A potentiating effect of endogenous NO in the physiologic secretion from airway submucosal glands

Tsutomu Tamada, Masayuki Nara, Hiroshi Kanatsuka, Miyuki Nagaoka, Ryoji Koshida, Gen Tamura, Toshio Hattori

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10 Citations (Scopus)


It is known that several second messengers, such as Ca2+ or cAMP, play important roles in the intracellular pathway of electrolyte secretion in tracheal submucosal gland. However, the participation of cGMP, and therefore nitric oxide (NO), is not well understood. To investigate the physiologic role of NO, we first examined whether tracheal glands can synthesize NO in response to acetylcholine (ACh), and then whether endogenous NO has some effects on the ACh-triggered ionic currents. From the experiments using the NO-specific fluorescent indicator 4,5-diaminofluorescein diacetate salt (DAF-2DA), we found that a physiologically relevant low dose of ACh (100 nM) stimulated the endogenous NO synthesis, and it was almost completely suppressed in the presence of the nonspecific NO synthase (NOS) inhibitor Nω-Nitro-L-arginine Methyl Ester Hydrochloride (L-NAME) or the neuronal NOS (nNOS)-specific inhibitor 7-Nitroindazole (7-NI). Patch-clamp experiments revealed that both the NOS inhibitors (L-NAME or 7-NI) and cGK inhibitors (KT-5823 or Rp-8-Br-cGMP) partially decreased ionic currents induced by 30 nM of ACh, but not in the case of 300 nM of ACh. Our results indicate that NO can be synthesized through the activation of nNOS endogenously and has potentiating effects on the gland secretion, under a physiologically relevant ACh stimulation. When cells were stimulated by an inadequately potent dose of ACh, which caused an excess elevation in [Ca2+]i, the cells were desensitized. Therefore, due to NO, gland cells become more sensitive to calcium signaling and are able to maintain electrolyte secretion without desensitization.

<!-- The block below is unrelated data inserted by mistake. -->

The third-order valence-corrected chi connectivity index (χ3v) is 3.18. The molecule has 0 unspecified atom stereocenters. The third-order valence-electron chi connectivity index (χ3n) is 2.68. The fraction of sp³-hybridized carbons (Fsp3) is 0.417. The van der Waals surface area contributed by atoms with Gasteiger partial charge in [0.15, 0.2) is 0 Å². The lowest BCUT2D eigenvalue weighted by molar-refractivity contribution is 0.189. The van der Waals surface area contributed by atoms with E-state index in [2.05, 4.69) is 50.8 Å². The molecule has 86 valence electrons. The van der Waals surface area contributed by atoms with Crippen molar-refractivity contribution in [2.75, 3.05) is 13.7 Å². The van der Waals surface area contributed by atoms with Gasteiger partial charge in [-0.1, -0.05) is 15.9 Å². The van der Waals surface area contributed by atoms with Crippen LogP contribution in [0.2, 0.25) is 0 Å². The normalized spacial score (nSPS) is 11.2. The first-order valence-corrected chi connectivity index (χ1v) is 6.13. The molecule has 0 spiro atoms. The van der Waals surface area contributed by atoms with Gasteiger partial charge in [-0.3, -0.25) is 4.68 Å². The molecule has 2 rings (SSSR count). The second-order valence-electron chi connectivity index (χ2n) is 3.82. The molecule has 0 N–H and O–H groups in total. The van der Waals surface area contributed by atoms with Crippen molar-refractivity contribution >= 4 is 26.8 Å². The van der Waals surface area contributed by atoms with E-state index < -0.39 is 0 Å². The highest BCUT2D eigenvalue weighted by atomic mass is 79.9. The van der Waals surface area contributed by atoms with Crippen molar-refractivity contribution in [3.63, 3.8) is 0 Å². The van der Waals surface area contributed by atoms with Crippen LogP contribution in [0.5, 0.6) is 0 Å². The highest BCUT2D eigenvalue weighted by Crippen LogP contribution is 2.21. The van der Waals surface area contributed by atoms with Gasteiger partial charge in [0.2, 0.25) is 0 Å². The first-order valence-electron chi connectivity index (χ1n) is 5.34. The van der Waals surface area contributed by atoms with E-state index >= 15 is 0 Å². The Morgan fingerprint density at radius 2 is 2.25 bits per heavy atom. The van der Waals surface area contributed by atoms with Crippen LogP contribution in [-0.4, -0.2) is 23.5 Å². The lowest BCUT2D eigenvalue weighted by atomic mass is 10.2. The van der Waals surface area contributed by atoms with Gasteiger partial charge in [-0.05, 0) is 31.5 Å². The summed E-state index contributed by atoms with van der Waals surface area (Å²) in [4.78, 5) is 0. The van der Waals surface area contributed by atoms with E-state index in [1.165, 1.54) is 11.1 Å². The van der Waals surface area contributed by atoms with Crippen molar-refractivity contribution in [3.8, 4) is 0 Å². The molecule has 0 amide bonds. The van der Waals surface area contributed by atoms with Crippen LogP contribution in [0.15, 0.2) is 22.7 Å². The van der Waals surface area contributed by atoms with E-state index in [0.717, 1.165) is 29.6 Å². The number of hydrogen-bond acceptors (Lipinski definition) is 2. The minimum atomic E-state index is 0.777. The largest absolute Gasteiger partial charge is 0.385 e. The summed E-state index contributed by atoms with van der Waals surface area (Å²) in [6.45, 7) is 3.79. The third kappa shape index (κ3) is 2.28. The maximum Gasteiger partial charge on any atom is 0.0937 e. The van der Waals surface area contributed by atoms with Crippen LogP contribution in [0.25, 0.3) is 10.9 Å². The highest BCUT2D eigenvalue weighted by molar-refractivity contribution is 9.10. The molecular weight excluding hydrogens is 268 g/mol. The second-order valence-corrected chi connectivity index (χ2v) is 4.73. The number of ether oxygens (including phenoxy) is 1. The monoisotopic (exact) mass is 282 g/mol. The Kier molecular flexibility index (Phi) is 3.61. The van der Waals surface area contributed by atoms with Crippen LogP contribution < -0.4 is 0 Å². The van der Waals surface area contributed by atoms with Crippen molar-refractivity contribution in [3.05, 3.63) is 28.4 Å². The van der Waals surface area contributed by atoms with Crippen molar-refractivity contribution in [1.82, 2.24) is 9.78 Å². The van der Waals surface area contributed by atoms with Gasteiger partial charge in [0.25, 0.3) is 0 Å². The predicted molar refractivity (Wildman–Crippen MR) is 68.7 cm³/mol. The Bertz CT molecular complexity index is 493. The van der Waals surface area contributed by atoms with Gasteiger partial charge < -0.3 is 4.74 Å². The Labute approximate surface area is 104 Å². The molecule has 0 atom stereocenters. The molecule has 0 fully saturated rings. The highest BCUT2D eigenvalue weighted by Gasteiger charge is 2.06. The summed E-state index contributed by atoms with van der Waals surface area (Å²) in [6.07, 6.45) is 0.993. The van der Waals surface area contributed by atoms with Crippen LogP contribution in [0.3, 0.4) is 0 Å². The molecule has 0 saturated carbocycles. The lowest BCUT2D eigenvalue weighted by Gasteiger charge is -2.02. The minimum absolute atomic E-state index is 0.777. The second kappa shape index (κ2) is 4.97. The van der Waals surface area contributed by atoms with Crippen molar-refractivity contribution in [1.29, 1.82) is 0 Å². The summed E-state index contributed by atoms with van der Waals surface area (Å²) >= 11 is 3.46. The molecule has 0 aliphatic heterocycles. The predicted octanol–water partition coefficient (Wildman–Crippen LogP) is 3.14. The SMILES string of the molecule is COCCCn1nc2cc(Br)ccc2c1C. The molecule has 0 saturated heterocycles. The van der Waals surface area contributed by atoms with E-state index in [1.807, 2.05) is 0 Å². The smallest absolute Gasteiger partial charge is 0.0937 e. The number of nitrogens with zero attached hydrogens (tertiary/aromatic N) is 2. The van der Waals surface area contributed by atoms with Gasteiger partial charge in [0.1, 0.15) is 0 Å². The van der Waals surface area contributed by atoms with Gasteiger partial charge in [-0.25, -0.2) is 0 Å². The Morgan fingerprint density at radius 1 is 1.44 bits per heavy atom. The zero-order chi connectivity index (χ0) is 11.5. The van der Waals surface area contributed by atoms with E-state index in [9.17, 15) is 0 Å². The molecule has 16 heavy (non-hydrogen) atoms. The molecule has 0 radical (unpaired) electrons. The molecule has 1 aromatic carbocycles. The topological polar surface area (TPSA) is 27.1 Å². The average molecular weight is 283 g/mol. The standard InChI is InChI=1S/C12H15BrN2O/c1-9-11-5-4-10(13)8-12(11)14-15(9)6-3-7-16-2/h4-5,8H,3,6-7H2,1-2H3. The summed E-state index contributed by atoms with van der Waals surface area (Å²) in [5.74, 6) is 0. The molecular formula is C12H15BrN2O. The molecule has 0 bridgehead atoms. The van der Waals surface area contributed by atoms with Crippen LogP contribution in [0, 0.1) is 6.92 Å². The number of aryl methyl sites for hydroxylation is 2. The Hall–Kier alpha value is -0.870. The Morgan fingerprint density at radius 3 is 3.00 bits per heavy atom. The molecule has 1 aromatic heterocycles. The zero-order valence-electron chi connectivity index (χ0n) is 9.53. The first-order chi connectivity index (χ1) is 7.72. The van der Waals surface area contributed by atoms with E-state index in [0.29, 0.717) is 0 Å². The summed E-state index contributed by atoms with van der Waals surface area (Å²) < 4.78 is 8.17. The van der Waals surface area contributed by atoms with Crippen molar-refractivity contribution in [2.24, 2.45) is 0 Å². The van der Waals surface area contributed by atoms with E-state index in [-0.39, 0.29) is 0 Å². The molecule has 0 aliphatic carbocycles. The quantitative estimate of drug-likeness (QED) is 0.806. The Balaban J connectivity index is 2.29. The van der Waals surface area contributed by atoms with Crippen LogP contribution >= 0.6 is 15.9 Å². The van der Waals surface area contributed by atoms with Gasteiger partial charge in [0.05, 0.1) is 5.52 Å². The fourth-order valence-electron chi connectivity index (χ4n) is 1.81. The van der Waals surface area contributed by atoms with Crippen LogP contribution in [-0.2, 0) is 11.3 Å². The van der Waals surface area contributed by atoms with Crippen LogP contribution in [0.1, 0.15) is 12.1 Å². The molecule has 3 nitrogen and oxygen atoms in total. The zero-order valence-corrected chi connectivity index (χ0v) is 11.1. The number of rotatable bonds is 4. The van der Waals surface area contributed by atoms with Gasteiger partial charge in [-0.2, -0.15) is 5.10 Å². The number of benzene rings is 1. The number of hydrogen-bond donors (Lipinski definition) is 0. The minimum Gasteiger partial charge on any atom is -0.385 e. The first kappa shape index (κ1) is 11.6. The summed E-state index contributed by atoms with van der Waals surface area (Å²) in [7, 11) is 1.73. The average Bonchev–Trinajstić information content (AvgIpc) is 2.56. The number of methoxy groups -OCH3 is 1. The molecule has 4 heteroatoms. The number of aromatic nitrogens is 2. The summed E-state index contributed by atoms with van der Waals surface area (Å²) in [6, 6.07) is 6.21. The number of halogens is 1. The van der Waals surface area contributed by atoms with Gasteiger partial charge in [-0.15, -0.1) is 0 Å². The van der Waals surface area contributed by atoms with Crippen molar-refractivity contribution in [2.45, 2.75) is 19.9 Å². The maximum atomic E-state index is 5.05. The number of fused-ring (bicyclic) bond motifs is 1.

Original languageEnglish
Pages (from-to)357-365
Number of pages9
JournalAmerican journal of respiratory cell and molecular biology
Issue number3
Publication statusPublished - 2007 Sep


  • Calcium
  • Chloride secretion
  • Cholinergic receptor
  • Clca
  • Kca

ASJC Scopus subject areas

  • Molecular Biology
  • Pulmonary and Respiratory Medicine
  • Clinical Biochemistry
  • Cell Biology


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